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QUESTIONS SUBMITTED BY MR. TAYLOR Mr. TAYLOR. How many years do you think it will be, if it has not already occurred, before either a terrorist state or a terrorist organization purchases a working weapon of mass destruction in the former Soviet Union?
Dr. MILHOLLIN. It is by no means inevitable that a nuclear weapon could one day be sold from the former Soviet Union to a terrorist organization-even though the possibility cannot be ruled out. In my opinion, it is more likely that the means to make a nuclear weapon will be sold. The former Soviet Union is already being used as the source for nuclear-related items purchased by countries such as Iran, which has ties to terrorist organizations. There is also the risk that nuclear weapon fuel could be stolen from the many locations in the former Soviet Union where it is kept under less-than-secure conditions.
U.S. POLICY TOWARD IRAQ
HOUSE OF REPRESENTATIVES,
COMMITTEE ON ARMED SERVICES,
Washington, DC, Thursday, September 26, 2002. The committee met, pursuant to call, at 9:40 a.m., in room 2118, Rayburn House Office Building, Hon. Duncan Hunter presiding. OPENING STATEMENT OF HON. DUNCAN HUNTER, A
REPRESENTATIVE FROM CALIFORNIA Mr. HUNTER. The committee will come to order. Today the Committee on Armed Services continues its review of United States policy toward Iraq. This morning's hearing marks the fourth in a number of planned public sessions designed to educate and inform the committee and the American people on the various issues surrounding Iraq's continued violation of numerous United Nations resolutions, its illicit development of weapons of mass destruction and the threat that Saddam Hussein poses to the United States, the Middle East, and the international community.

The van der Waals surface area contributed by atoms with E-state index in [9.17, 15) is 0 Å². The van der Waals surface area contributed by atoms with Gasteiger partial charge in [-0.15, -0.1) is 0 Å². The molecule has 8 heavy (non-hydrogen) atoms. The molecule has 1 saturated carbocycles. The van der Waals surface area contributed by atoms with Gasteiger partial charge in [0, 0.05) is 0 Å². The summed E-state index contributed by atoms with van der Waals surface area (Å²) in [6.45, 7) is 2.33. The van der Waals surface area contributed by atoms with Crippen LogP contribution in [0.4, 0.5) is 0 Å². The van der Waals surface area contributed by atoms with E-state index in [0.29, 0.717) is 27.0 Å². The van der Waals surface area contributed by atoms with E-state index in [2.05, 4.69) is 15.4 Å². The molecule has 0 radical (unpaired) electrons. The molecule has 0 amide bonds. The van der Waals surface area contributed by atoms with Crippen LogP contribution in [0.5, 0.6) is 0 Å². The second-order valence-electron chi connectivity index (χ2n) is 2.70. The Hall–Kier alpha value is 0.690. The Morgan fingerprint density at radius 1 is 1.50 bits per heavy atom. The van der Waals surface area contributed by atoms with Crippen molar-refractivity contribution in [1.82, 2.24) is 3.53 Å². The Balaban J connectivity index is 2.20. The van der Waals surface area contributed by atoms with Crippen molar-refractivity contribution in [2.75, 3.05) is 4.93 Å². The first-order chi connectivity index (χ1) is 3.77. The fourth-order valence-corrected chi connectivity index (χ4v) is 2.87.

The committee has received a classified briefing from the intelligence community in each of the last three weeks, which we also opened to all members of the House in the last several weeks. We also heard from former United Nations Special Commission on Iraq (UNSCOM) inspectors about Iraq's weapons programs and Saddam Hussein's persistent efforts to thwart United Nations (U.N.) inspections, and we heard from an Iraqi defector who was a leader in Saddam's nuclear weapons program. He told us how the Iraqis built and sustained their weapons of mass destruction (WMD) programs through the acquisition of western technology, and how the United States' own export control system may have contributed to the problems we are now facing with Iraq. And I thought, most interestingly, he told about how even as our inspectors were on the ground in 1993, a few miles away, they were moving the weapons program with great efficiency.
Secretary of Defense Rumsfeld appeared before the committee last week to discuss and defend the administration's policy toward Iraq. And yesterday morning, the committee met behind closed doors with several retired generals to hear their views on this critical issue with a special focus on military options.
The committee is planning on holding another hearing next week, next Wednesday, on the topic of U.S. policy toward Iraq. Today, however, we will hear from two well-known gentlemen who have distinguished themselves in the world of foreign and defense policy: The honorable Richard Perle, who is a Resident Fellow at the American Enterprise Institute and Chairman of the Defense Policy Board; and General Wesley Clark, United States Army, Re